CLEVELAND, OH Mayor Frank Jackson’s administration is asking City Council to reject a newly ratified collective bargaining agreement with the Cleveland Firefighters Union because it does not include a longstanding provision that calls for a firefighter’s immediate termination if convicted of domestic violence.
Assistant Safety Director Edward Eckart told council members during a council caucus meeting Monday that the administration was wrong to allow the provision to be struck upon the union’s request during the collective bargaining process.
Eckart said the city’s negotiating team initially felt that the contract contained other policies that gave the administration the power to suspend, demote or terminate an employee for committing domestic violence. But since the union voted to ratify the new contract nearly two weeks ago, the administration has had the chance to “work through the details of the overall agreement” and decided the language was too watered down.
He said the administration has tried to approach the union about revisiting that portion of the contract but has heard no response.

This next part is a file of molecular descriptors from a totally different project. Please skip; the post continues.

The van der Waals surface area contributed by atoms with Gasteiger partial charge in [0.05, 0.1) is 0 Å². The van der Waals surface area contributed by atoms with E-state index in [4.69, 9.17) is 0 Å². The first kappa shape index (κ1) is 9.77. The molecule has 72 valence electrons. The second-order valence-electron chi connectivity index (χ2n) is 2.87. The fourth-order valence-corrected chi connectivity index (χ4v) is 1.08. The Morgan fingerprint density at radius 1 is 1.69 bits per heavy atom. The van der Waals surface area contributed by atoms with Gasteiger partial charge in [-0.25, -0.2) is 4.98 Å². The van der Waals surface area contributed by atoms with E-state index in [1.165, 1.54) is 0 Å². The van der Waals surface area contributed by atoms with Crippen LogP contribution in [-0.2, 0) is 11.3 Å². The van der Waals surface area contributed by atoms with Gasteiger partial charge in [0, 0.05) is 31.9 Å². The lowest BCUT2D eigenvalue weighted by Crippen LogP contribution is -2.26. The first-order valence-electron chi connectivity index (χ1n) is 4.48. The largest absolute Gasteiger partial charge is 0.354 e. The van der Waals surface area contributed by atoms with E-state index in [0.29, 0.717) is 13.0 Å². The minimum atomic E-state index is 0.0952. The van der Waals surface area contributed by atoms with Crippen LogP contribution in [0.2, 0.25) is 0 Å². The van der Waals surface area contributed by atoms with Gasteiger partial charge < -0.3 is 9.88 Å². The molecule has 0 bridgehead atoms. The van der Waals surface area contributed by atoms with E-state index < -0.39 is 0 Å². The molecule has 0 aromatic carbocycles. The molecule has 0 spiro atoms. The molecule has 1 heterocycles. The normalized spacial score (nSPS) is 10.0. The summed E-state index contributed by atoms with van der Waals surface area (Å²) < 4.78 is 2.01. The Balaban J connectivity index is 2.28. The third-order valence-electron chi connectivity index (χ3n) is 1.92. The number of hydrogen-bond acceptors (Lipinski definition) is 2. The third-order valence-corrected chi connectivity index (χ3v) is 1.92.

Council has 30 days to vote on the contract, but now is considering legislation that would reject the union contract and send both parties back to the negotiating table. If council votes no on the legislation, the tentative agreement eventually will take effect automatically.
Several council members said they generally support a hard line against domestic violence, but they took issue with the fact that no other union contract in the city includes the zero-tolerance policy. Even police officers, who could no longer carry a firearm under state law if convicted of domestic violence, are not subject to immediate dismissal, per their union contract.
Eckart acknowledged that the city’s firefighters are not more prone to domestic violence than other city workers, and he said that he is unaware of any cases in recent history involving firefighters.
Councilman Jeffrey Johnson said he would like to see Jackson seek a policy that would subject all city workers to immediate termination upon conviction for domestic violence. But it is wrong to single out firefighters — whose relationship with the administration has been acrimonious in recent years, he said.
When Johnson asked why the firefighters are the only ones subject to the strict policy, Eckart reiterated only that the original contract contained the language and it should not have been stripped out.
Councilman Martin Keane said council should stay out of collective bargaining matters — especially when they deal with a tentative contract that has already been ratified –- or risk setting a dangerous precedent.
Councilman Zack Reed said he firmly stands behind the administration on the issue.
“If we don’t reject this contract, we’re saying that firefighters can’t be fired for domestic violence,” Reed said. “I’m not comfortable sending that message out to the community.”